Why the poem is called Gorgon:

Though it refers by name only to Shakerley it is Nashe who is the poem's real subject, and this is indicated by its title, 'Gorgon'. As can be seen in the quote from PSat the top of this page, Harvey had already described Nashe as having a 'Gorgon's head'. We may wonder why Dr. Harvey would associate a fearsome, glaring, snaky-haired monster with with a small and beardless 25-year-old Cambridge graduate, but there were evidently two points of similarity between the pair which suggested themselves to Harvey: they both thought they could scare people stiff just by looking at them, and they both had long tangled locks. As is indicated in the 1597 woodcut above, and mentioned more than once by Harvey, Nashe favoured a bohemian hairstyle. He wore his hair rather shaggy and long. This might seem a matter of personal taste to us, but to Harvey it spoke volumes about Nashe's character and showed he was more of a blackguard than a scholar. One of Harvey's repeated gripes against Nashe's associate Robert Greene had been that he dressed like a raffish man-about-town and not with decent, academic sobriety. The Doctor evidently felt the same about Nashe. Naturally Harvey would object to Nashe's laddish hairstyle and poke fun at it. With Greene, Harvey had dwelt on his trendy beard: Nashe had no beard, trendy or otherwise, so Harvey zeroed in on his hair. In Pierces Supererogation Harvey first ties the 'Gorgon' label onto Nashe, sarcastically asking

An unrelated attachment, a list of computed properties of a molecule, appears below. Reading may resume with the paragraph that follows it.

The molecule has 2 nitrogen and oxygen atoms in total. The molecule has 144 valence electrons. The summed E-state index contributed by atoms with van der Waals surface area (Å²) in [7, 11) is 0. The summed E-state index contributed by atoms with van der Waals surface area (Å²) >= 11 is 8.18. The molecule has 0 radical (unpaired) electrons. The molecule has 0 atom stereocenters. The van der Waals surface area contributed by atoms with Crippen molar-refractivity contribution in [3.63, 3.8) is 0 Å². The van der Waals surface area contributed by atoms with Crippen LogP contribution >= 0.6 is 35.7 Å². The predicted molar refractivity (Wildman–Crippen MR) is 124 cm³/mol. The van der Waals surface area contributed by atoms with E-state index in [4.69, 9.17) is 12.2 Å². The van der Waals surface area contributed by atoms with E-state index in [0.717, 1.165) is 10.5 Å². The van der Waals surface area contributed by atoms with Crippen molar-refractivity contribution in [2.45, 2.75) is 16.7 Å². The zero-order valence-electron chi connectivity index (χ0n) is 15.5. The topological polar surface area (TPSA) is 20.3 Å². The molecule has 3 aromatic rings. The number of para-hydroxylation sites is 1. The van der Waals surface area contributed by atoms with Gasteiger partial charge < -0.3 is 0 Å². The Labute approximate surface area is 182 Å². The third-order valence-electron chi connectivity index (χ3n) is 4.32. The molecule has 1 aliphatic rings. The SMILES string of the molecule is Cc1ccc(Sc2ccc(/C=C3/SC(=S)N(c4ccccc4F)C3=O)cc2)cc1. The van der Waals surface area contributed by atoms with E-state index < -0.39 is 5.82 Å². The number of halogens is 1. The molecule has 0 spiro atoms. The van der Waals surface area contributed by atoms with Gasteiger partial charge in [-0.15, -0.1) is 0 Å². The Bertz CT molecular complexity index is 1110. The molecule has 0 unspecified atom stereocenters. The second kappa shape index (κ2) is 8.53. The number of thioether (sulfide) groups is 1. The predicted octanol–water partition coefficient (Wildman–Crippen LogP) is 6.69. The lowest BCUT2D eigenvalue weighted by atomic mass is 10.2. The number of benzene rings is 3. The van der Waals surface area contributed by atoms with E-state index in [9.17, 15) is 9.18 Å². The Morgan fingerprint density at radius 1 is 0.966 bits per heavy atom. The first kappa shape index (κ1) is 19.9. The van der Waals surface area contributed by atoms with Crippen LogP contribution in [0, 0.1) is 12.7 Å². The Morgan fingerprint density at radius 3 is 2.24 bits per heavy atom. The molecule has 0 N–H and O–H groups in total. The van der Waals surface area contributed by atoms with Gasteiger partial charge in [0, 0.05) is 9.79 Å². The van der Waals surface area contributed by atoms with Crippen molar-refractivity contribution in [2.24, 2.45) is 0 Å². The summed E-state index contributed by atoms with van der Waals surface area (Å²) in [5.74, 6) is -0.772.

"I say not, what aileth thy Gorgon's head? or what is become of thy Sampsons locks?"
And not only does he attack it in Pierces Supererogation, but the image is still in his mind when he writes the New Letter of Notable Contents, in which he remarks how unsuitable it is for someone of Nashe's louche appearance to be writing a work of penitential piety like Christs Teares:
Shall I be plain? Methinks the ranging eyes under that long hair (which some would call ruffianly hair) should scarcely yet be bathed in the heavenly tears of Christ, or washed in the divine tears of penitence. Irish hair,... (A New Letter of Notable Contents)
In Pierces Superogation he had first toyed with two derisive images for this 'ruffianly' style, likening Nashe both to a Gorgon and suggesting his hair is like Sampson's locks. (It's worth noting that as well as referring to Nashe's lamentable appearance, both these sarcastic comparisons reflect on what Harvey believes is Nashe's self-delusion that he is someone powerful and frightening. Indeed, in the quote above we also have the reference to "the ranging eyes" - the threatening Gorgon stare. ) For the purposes of his sonnet however Harvey wisely drops Samson and concentrates on the Gorgon reference. Sampson after all was an admirable character in the bible but Gorgon was just a hideous monster. Moreover, Harvey is also set on comparing the crowing, boastful young Nashe of Pierce Penilesse to the recently-dead Peter Shakerley, famous for his strutting arrogance and foolish bravado. Shakerley too had thought he was scary, too big and tough to die of the plague, whereas in reality he was a known fool.

So the gist of this peculiar sonnet is this: 'Gorgon' Nashe may think he's scaring everyone stiff, but 1593 is a year of comeuppances, and like the recently-departed Mr Shakerley he is doomed to get his.

St Fame dispos'd to cunnycatch the world,
       Uprear'd a wonderment of Eighty Eight:
       The Earth addreading to be overwhurld,
What now availes, quoth She, my ballance weight?
The Circle smyl'd to see the Center feare:
The wonder was, no wonder fell that yeare.

False rumour felt like conning the whole world and predicted '88 would be a year of dreadful upheaval. The world was panicked into thinking it would be turned upside down: but calm, all-knowing Heaven smiled at that. The truly amazing thing about '88 was that nothing very major happened at all.